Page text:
Kingston World Junior Championships the best of a decade
21 July 2002 – The
curtain was drawn on the IAAF/Coca Cola World Junior Championships in Kingston
today and for its first ever World Athletic Series held in Jamaica, the IAAF
could not be more than happy with the results and technical level of the
With a total of three
World Junior records – and two more to be ratified by 31 December 2002 –Kingston
2002 has been the best Championships of the past decade.
Only Sudbury 1988 can
claim a better record with four World junior marks established during that
edition of the Championships.
In the opening edition
of the World Junior Championships in Athens 1986, two world records were set as
one per edition were established in Plovdid 1990, Seoul 1992 and Sydney 1996. No
world records were registered in Lisbon 1994, Annecy 1998 and Santiago de Chile
two years ago.
In addition to Lashinda
Demus’s 54.70 in the 400m hurdles, Carolina Kluft’s extraordinary tally of 6470
points in the heptathlon and the US 4x100m quartet timed in 38.92, the 2002
edition will eventually be credited of the best junior marks for the men’s shot
put and discus throw. The implement being lighter in both disciplines since 1
January 2002 following a decision of the IAAF Council, their marks will be
officially considered as world records on 31 December 2002 should they remain
the best in the world by a junior this year.
A total of 9
Championships records were also bettered in Kingston. Four by the men and five
by the women. The men were Darrel Brown of Trinidad in the 100m, Hillary
Chenonge of Kenya in the 5000m, Louis van Zyl of South Africa in the 400m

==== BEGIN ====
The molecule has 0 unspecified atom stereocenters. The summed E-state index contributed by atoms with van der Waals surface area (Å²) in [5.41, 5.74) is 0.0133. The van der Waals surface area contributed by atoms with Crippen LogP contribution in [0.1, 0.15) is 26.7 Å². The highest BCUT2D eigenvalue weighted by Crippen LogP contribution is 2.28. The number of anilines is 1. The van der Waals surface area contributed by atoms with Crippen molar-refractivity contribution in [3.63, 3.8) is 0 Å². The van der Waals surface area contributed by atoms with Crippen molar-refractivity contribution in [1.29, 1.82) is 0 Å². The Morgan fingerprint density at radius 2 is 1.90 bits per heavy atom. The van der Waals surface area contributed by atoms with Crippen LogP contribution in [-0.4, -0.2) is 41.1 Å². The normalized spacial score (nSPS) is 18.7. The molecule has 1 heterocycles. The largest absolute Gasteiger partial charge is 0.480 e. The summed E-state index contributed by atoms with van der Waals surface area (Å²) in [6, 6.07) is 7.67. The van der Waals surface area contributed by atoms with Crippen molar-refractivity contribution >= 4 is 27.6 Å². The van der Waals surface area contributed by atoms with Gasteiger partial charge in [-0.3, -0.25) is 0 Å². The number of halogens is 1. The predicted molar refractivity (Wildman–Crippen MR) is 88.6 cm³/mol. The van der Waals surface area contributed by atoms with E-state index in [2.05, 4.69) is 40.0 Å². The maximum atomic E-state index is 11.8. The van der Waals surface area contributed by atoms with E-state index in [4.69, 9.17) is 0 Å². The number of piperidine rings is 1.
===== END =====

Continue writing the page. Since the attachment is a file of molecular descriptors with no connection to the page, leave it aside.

hurdles and USA in the 4x100m relay. The women were Lashinda Demus, Carolina
Kluft, Floé Kühnert in the pole vault, Ivana Brkljacic in the hammer throw and
Jamaica in the 4x100m relay.
records were also registered in Kingston and most impressively 73 national
37 Member Federations
were listed on the medal Table with USA topping the standings (21 medals – 9
gold, 5 silver, 7 bronze) ahead of Kenya (5 gold, 1 silver, 2 bronze) and
Ethiopia (3 gold, 4 silver, 1 bronze). For the first time in the history of the
championships, Antigua (1 silver), Kazakhstan (1 silver), India (1 bronze) and
Luxembourg (1 bronze) were listed in the medal table.
No fewer than 83
countries had athletes competing in the finals.
The number of countries taking part in the
championships was officially 159 and the athletes competing 1040 – 619 men and
421 women. Kingston 2002 is second only to Annecy 1998 in the list of editions
with the highest number of countries participating. It tops the standings of
participation nations in a World Junior Championship held outside Europe.
With a capacity crowd of 30,000 on the last day
of competition, the Championships ended in tremendous celebration of athletics
and international understanding.
Thank you Kingston - Thank you Jamaica!